Be Breast Aware

26 Oct 2017

Breast Cancer Awareness Month is drawing to a close, but this doesn’t mean we should stop talking about it. Breast Cancer can strike at any time and in most cases, early detection is key!

Early Detection

Women of all ages should aim to check their breasts once a month, and you’ll be glad to hear that doing it couldn’t be easier once you know how, so there’s no excuse! Getting to know your breasts is right up there with healthy eating and exercise in its importance for your health.

Breast cancer is often mistaken as something that only affects older women but it really doesn’t discriminate. Many women of various ages in the public eye have spoken candidly about their experiences with breast cancer and have become advocates for self-checking and spotting the signs early.

Celebrity Experiences

Cynthia Nixon (Miranda in Sex and the City) was diagnosed at the age of 40, when a lump in her right breast was discovered during a routine mammogram.

Popular country singer Sheryl Crow was diagnosed in 2006 at the age of 44 following the discovery of suspicious areas in both of her breasts during a routine mammogram. She said after her recovery that she is “a walking advertisement for early detection”.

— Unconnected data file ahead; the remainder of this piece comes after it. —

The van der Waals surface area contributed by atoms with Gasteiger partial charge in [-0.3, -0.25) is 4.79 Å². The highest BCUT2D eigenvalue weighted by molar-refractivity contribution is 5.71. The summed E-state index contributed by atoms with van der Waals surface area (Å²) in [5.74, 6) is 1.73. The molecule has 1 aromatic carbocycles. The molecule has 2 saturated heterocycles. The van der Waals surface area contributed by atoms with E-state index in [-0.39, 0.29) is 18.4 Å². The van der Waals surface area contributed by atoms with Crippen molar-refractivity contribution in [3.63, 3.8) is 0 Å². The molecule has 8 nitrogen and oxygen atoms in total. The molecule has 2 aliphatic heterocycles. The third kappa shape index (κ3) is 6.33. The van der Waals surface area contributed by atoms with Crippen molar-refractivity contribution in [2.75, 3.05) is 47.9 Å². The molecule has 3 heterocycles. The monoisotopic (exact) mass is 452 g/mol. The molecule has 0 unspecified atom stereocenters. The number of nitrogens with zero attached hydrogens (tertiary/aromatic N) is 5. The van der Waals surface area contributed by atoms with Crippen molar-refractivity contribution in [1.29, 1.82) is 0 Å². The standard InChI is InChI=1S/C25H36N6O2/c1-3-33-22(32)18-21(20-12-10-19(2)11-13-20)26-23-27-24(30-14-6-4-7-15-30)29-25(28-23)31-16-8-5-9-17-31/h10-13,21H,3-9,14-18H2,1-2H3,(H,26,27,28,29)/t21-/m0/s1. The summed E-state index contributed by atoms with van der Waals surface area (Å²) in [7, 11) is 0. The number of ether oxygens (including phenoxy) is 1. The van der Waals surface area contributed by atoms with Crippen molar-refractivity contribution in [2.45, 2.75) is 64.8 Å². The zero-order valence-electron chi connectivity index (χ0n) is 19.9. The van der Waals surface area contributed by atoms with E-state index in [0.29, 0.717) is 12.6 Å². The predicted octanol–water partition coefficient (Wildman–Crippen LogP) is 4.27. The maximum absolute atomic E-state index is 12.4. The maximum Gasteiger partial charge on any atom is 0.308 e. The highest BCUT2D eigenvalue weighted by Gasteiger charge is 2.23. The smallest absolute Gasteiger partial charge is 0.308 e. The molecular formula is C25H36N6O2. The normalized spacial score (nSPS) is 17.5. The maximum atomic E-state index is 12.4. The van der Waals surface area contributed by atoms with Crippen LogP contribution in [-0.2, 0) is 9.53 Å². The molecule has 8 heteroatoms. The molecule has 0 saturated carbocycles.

Pop star Kylie Minogue discovered she had breast cancer at the age of 36 and her treatment included a partial mastectomy, radiation and chemotherapy. Following her recovery, Minogue encouraged other women to trust their gut and visit the doctor as soon as possible if they have any concerns about the health of their breasts.

TV host Tricia Goddard discovered that she had breast cancer after an overdue mammogram was advised by a radiographer when she was being x-rayed for a sports injury. This was prompted when she could not remember the last time she was checked. The cancer was fortunately detected at a very early stage, just as it had begun to spread, and Trisha recalls it was only ‘one microcell!

While Trisha believes in regular self-breast checks, she says routine trips to the doctor are also imperative to spot things that you may have missed: ‘Like many, many women I have very dense breast tissue which makes lumps harder to detect and for this reason, I have annual mammograms’.

Make It a Habit

Hopefully, you now understand the importance of regularly checking your breasts, but how do you make it a habit?